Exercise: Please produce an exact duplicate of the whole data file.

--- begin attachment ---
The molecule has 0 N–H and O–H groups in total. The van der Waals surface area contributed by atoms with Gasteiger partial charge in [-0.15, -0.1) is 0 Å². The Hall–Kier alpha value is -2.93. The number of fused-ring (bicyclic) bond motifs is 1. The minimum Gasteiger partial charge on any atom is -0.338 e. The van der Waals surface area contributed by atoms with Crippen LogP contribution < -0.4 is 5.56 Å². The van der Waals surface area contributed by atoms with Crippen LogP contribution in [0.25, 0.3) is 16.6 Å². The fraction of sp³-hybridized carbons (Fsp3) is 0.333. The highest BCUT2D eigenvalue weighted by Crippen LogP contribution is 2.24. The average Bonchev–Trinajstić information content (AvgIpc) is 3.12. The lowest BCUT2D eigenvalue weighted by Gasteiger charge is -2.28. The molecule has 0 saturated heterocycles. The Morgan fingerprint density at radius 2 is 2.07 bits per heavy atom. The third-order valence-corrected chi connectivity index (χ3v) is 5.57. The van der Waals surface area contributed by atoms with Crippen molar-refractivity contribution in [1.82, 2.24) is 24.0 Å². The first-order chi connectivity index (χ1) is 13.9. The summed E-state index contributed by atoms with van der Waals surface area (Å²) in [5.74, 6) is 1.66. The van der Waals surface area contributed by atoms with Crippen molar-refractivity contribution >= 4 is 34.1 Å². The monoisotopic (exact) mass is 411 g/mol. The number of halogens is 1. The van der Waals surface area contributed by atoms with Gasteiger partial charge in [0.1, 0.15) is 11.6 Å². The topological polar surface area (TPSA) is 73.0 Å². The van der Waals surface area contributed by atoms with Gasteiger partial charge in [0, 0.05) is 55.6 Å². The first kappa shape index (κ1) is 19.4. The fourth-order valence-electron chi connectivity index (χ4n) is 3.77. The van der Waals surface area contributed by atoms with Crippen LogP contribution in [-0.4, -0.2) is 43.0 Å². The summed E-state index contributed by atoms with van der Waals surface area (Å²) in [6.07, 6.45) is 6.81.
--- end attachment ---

The molecule has 0 N–H and O–H groups in total. The van der Waals surface area contributed by atoms with Gasteiger partial charge in [-0.15, -0.1) is 0 Å². The Hall–Kier alpha value is -2.93. The number of fused-ring (bicyclic) bond motifs is 1. The minimum Gasteiger partial charge on any atom is -0.338 e. The van der Waals surface area contributed by atoms with Crippen LogP contribution < -0.4 is 5.56 Å². The van der Waals surface area contributed by atoms with Crippen LogP contribution in [0.25, 0.3) is 16.6 Å². The fraction of sp³-hybridized carbons (Fsp3) is 0.333. The highest BCUT2D eigenvalue weighted by Crippen LogP contribution is 2.24. The average Bonchev–Trinajstić information content (AvgIpc) is 3.12. The lowest BCUT2D eigenvalue weighted by Gasteiger charge is -2.28. The molecule has 0 saturated heterocycles. The Morgan fingerprint density at radius 2 is 2.07 bits per heavy atom. The third-order valence-corrected chi connectivity index (χ3v) is 5.57. The van der Waals surface area contributed by atoms with Crippen molar-refractivity contribution in [1.82, 2.24) is 24.0 Å². The first-order chi connectivity index (χ1) is 13.9. The summed E-state index contributed by atoms with van der Waals surface area (Å²) in [5.74, 6) is 1.66. The van der Waals surface area contributed by atoms with Crippen molar-refractivity contribution >= 4 is 34.1 Å². The monoisotopic (exact) mass is 411 g/mol. The number of halogens is 1. The van der Waals surface area contributed by atoms with Gasteiger partial charge in [0.1, 0.15) is 11.6 Å². The topological polar surface area (TPSA) is 73.0 Å². The van der Waals surface area contributed by atoms with Gasteiger partial charge in [0, 0.05) is 55.6 Å². The first kappa shape index (κ1) is 19.4. The fourth-order valence-electron chi connectivity index (χ4n) is 3.77. The van der Waals surface area contributed by atoms with Crippen LogP contribution in [-0.4, -0.2) is 43.0 Å². The summed E-state index contributed by atoms with van der Waals surface area (Å²) in [6.07, 6.45) is 6.81.